Parenting

The art of the stay-at-home birthday party

Tracy was all set to celebrate Anna's seventh birthday at an indoor play place. But Anna was having none of that.

A simple butterfly craft kept the girls entertained, as did cupcake-decorating (below).

We are partied out. We celebrated Anna’s birthday all weekend long, with her friends, our friends, and both sides of our family — but not all at once, like usual.
 
We’ve never had a kids-only party before. Anna hasn’t wanted one. She loves going to parties at play places, so when I suggested she have a kids’ party this year, I assumed that’s what she’d want. I knew it would be pricey, but was looking forward to a less labour-intensive celebration. But Anna wanted none of that. She adores our usual tradition of having all our friends and family at our house for one big bash and didn’t understand why we couldn’t just invite all her classmates, too. Ummm… no. That party is already a little crazy, and squeezing in an additional dozen squealing girls wasn’t going to happen. When we talked about it, I realized the key was that she wanted her classmates at her house. So that’s what we did.
 
But what to do with said dozen squealing girls? Since I’d never hosted something quite like this, and we’d just returned from our trip, I turned to Pinterest for help. I didn’t come up with a theme, so we just winged it (ha ha): I managed to find a relatively easy butterfly craft, and had most of the needed items already (score!). Avery and I did a practice run the day before to make sure it was going to work, which I’d highly recommend — because of that, I learned it was a good idea to pre-paint the clothes pegs and just leave the decorating and assembly for the girls.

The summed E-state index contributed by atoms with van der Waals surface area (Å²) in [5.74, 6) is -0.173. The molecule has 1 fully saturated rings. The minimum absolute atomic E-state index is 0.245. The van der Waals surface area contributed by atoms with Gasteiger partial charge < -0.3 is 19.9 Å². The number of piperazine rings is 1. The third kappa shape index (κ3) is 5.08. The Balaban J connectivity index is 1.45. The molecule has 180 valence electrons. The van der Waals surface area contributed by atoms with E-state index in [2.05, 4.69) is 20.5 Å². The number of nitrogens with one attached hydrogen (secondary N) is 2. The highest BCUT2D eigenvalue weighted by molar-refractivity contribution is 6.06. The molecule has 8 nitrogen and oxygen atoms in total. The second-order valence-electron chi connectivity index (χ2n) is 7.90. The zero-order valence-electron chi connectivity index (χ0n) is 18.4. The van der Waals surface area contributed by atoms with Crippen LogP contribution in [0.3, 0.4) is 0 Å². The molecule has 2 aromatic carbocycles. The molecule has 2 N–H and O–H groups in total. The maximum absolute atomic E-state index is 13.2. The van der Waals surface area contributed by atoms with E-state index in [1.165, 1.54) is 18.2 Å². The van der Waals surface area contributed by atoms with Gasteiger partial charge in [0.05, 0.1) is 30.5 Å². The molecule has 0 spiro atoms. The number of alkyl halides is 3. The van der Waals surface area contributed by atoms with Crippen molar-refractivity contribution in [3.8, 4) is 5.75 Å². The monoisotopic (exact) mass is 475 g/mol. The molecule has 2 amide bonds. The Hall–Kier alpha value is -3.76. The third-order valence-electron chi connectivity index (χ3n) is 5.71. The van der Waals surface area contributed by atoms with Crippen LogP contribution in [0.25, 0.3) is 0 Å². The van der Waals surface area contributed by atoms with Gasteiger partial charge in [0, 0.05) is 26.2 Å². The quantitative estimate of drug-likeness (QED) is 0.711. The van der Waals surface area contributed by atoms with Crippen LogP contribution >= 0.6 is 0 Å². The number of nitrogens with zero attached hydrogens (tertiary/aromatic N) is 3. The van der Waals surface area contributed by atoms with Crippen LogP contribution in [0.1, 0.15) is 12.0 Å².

Anna insisted that freeze dance and pass the parcel were on the agenda (I had stocked up on some Littlest Pet Shop figures at a Zellers closing-out sale to use as prizes). I also found this game, which turned out to be so much fun: Tie a balloon to each girl’s ankle and, without using their hands, they have to protect their balloon and try to stomp on others’ balloons and burst them, until there is only one inflated balloon left. We decorated cupcakes, which was also a big hit. I found a great idea on Pinterest to help with the ice-cream situation (am I the only one who finds that ice cream scooping complicates the whole cake distribution process?). You put cupcake liners in a muffin pan and put a scoop of ice cream in each spot, then pop the pan back in the freezer until you’re ready and the portions are set to dole out. Brilliant! Except that I actually forgot about the ice cream until after the girls left…
 

The last thing we did was a scavenger hunt for the girls’ loot bags. This is something I usually do at our parties, but wasn’t going to for this one. It’s a lot of work to figure out funny, clever clues to guide pairs of kids on quests through our house, and I was running short on both creativity and prep time. But when I mentioned to Anna we weren’t going to do it, she was devastated. So I found time, and the kids thought it was hilarious. Before we knew it, two hours had passed and the parents were at the door to collect their little darlings.
 
This was a great age for this party, because the girls are capable of handling glue and instruction, plus they took their time with the cupcakes and really wanted to create special designs (before devouring them!). One thing I forgot about was that the girls would inevitably all need help at the same time. I was so grateful my friend L came early and stayed to lend a hand, and that Sean was here, or it would have been hard to keep things moving along.
 
Even keeping things pretty simple, the girls all had a blast. Anna was so thrilled. Was it a lot of work? Totally. But it was also a ton of fun, and worth every lost hour of sleep. It was sweet to have all of Anna’s friends in our home and, in the end, I was very happy we went this route.
 
Now I’m sure I’ve started something! I’d love to hear your favourite food and activity ideas for our next at-home birthday party.